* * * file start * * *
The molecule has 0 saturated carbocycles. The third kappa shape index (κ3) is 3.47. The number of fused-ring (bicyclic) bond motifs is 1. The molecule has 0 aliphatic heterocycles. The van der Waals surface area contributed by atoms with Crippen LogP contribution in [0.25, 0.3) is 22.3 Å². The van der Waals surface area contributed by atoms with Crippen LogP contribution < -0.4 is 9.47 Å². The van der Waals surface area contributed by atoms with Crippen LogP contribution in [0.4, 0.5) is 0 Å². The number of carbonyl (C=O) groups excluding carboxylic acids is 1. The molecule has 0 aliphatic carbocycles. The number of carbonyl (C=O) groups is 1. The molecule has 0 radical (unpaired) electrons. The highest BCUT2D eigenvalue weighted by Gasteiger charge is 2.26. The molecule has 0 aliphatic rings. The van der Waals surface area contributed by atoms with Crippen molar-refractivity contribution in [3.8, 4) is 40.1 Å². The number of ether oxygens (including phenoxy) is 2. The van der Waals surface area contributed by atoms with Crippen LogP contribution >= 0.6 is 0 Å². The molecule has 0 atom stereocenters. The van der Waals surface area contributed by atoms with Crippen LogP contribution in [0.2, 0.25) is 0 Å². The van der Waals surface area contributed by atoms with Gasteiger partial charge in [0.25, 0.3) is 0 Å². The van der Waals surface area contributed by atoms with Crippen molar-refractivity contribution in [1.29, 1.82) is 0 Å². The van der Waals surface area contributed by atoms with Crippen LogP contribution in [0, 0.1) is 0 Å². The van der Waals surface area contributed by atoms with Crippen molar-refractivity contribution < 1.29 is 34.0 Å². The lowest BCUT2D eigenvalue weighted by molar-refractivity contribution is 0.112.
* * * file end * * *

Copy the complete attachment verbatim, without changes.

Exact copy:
The molecule has 0 saturated carbocycles. The third kappa shape index (κ3) is 3.47. The number of fused-ring (bicyclic) bond motifs is 1. The molecule has 0 aliphatic heterocycles. The van der Waals surface area contributed by atoms with Crippen LogP contribution in [0.25, 0.3) is 22.3 Å². The van der Waals surface area contributed by atoms with Crippen LogP contribution < -0.4 is 9.47 Å². The van der Waals surface area contributed by atoms with Crippen LogP contribution in [0.4, 0.5) is 0 Å². The number of carbonyl (C=O) groups excluding carboxylic acids is 1. The molecule has 0 aliphatic carbocycles. The number of carbonyl (C=O) groups is 1. The molecule has 0 radical (unpaired) electrons. The highest BCUT2D eigenvalue weighted by Gasteiger charge is 2.26. The molecule has 0 aliphatic rings. The van der Waals surface area contributed by atoms with Crippen molar-refractivity contribution in [3.8, 4) is 40.1 Å². The number of ether oxygens (including phenoxy) is 2. The van der Waals surface area contributed by atoms with Crippen LogP contribution >= 0.6 is 0 Å². The molecule has 0 atom stereocenters. The van der Waals surface area contributed by atoms with Crippen LogP contribution in [0.2, 0.25) is 0 Å². The van der Waals surface area contributed by atoms with Gasteiger partial charge in [0.25, 0.3) is 0 Å². The van der Waals surface area contributed by atoms with Crippen molar-refractivity contribution in [1.29, 1.82) is 0 Å². The van der Waals surface area contributed by atoms with Crippen LogP contribution in [0, 0.1) is 0 Å². The van der Waals surface area contributed by atoms with Crippen molar-refractivity contribution < 1.29 is 34.0 Å². The lowest BCUT2D eigenvalue weighted by molar-refractivity contribution is 0.112.